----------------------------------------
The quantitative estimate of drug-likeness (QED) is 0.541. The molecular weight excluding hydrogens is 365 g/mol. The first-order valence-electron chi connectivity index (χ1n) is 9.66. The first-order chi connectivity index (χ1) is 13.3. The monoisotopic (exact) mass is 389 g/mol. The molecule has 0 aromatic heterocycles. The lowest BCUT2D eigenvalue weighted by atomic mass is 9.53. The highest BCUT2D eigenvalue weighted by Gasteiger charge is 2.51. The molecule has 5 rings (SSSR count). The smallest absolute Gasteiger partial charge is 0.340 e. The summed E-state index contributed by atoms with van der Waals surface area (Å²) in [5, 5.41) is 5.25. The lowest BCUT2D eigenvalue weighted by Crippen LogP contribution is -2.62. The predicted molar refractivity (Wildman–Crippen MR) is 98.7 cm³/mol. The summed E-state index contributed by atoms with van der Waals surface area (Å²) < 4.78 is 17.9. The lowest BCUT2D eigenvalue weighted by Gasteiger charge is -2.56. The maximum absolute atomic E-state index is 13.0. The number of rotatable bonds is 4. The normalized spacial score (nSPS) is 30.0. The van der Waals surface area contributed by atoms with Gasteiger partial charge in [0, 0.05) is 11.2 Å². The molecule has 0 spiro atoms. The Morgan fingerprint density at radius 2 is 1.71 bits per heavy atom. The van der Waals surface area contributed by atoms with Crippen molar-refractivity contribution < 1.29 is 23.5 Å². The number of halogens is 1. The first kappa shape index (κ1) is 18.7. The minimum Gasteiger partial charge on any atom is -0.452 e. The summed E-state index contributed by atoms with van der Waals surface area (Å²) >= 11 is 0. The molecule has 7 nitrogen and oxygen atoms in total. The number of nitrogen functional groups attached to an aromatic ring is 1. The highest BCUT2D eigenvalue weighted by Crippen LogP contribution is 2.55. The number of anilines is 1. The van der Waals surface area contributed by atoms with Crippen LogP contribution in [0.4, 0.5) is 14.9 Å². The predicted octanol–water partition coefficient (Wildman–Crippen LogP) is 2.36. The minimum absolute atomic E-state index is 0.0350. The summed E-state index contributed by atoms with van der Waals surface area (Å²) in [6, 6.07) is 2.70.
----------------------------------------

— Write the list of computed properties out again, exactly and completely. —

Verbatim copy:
The quantitative estimate of drug-likeness (QED) is 0.541. The molecular weight excluding hydrogens is 365 g/mol. The first-order valence-electron chi connectivity index (χ1n) is 9.66. The first-order chi connectivity index (χ1) is 13.3. The monoisotopic (exact) mass is 389 g/mol. The molecule has 0 aromatic heterocycles. The lowest BCUT2D eigenvalue weighted by atomic mass is 9.53. The highest BCUT2D eigenvalue weighted by Gasteiger charge is 2.51. The molecule has 5 rings (SSSR count). The smallest absolute Gasteiger partial charge is 0.340 e. The summed E-state index contributed by atoms with van der Waals surface area (Å²) in [5, 5.41) is 5.25. The lowest BCUT2D eigenvalue weighted by Crippen LogP contribution is -2.62. The predicted molar refractivity (Wildman–Crippen MR) is 98.7 cm³/mol. The summed E-state index contributed by atoms with van der Waals surface area (Å²) < 4.78 is 17.9. The lowest BCUT2D eigenvalue weighted by Gasteiger charge is -2.56. The maximum absolute atomic E-state index is 13.0. The number of rotatable bonds is 4. The normalized spacial score (nSPS) is 30.0. The van der Waals surface area contributed by atoms with Gasteiger partial charge in [0, 0.05) is 11.2 Å². The molecule has 0 spiro atoms. The Morgan fingerprint density at radius 2 is 1.71 bits per heavy atom. The van der Waals surface area contributed by atoms with Crippen molar-refractivity contribution < 1.29 is 23.5 Å². The number of halogens is 1. The first kappa shape index (κ1) is 18.7. The minimum Gasteiger partial charge on any atom is -0.452 e. The summed E-state index contributed by atoms with van der Waals surface area (Å²) >= 11 is 0. The molecule has 7 nitrogen and oxygen atoms in total. The number of nitrogen functional groups attached to an aromatic ring is 1. The highest BCUT2D eigenvalue weighted by Crippen LogP contribution is 2.55. The number of anilines is 1. The van der Waals surface area contributed by atoms with Crippen LogP contribution in [0.4, 0.5) is 14.9 Å². The predicted octanol–water partition coefficient (Wildman–Crippen LogP) is 2.36. The minimum absolute atomic E-state index is 0.0350. The summed E-state index contributed by atoms with van der Waals surface area (Å²) in [6, 6.07) is 2.70.